Potentially one of the warmest autumns in years.
And this is exactly what the National Weather Service's long-range forecasting system is predicting.
We start with "the blob", the highly persistent area of warm water west of the Northwest coast (described in my previous blog). The sea surface temperature anomaly (difference from normal) for the first 8 days of September are shown below. You can see the warm water off our coast.
Since the air that reaches the Northwest comes off the Pacific, you don't have to be a meteorologist to understand that they will tend to warm our area. The warm blob has been very persistent and will certainly remain in place for the next month or two.
And then there is the developing El Nino (associated with warmer water in the central and eastern tropical Pacific). Here is the latest prediction from the NOAA/NWS Climate Prediction Center. Roughly an 65% chance of El Nino this winter.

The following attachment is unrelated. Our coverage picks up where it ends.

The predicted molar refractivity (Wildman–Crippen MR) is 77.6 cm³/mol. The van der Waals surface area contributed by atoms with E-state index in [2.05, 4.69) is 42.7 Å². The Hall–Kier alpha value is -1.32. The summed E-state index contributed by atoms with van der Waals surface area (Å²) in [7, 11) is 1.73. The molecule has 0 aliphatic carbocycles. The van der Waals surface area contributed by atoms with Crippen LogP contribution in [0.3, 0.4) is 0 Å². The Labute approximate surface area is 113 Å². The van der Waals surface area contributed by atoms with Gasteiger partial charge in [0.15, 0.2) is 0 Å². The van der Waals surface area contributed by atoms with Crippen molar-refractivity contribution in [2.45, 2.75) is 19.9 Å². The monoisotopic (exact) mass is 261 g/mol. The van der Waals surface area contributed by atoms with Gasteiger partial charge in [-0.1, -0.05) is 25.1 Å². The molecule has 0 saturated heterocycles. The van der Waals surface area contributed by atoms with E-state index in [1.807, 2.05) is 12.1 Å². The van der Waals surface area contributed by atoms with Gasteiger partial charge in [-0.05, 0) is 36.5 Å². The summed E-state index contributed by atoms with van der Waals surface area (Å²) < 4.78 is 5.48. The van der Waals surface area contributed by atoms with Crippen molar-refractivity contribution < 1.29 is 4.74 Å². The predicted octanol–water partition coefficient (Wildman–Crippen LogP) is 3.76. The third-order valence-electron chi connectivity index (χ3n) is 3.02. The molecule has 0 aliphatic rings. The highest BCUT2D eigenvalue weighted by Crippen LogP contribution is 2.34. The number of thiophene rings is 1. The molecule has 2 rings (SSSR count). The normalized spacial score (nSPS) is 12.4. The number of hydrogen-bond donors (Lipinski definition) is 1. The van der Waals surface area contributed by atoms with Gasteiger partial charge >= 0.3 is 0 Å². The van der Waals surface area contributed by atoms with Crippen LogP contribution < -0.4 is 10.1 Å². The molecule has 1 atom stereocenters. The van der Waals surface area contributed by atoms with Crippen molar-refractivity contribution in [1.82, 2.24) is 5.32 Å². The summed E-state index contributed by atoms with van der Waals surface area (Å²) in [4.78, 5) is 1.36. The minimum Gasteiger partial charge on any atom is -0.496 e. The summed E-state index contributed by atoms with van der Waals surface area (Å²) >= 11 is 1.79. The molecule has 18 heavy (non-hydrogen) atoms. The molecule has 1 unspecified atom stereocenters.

And what do El Ninos typical favor in the Northwest? Warmer than normal temperatures. Here are the typical temperature anomalies (from climatology) for some previous El Ninos... the orange/red colors are above normal
So we have both the warm blob and El Nino working together for warmth.
But what does the National Weather Service's fancy Climate Forecast System (CFS) say? A sophisticated coupled ocean/atmosphere combination that takes everything into account? Here are the air temperature anomalies (right above the surface) for October-November-December. Warm.
And what about the official Climate Prediction Center forecast for this fall? (see below). Not surprisingly warmer than normal.
The rest of the winter looks the same.
Is a warm fall and winter guaranteed? Of course, not. But the meteorological dice are heavily weighted in this direction.
Particularly, when these two folks below combine forces.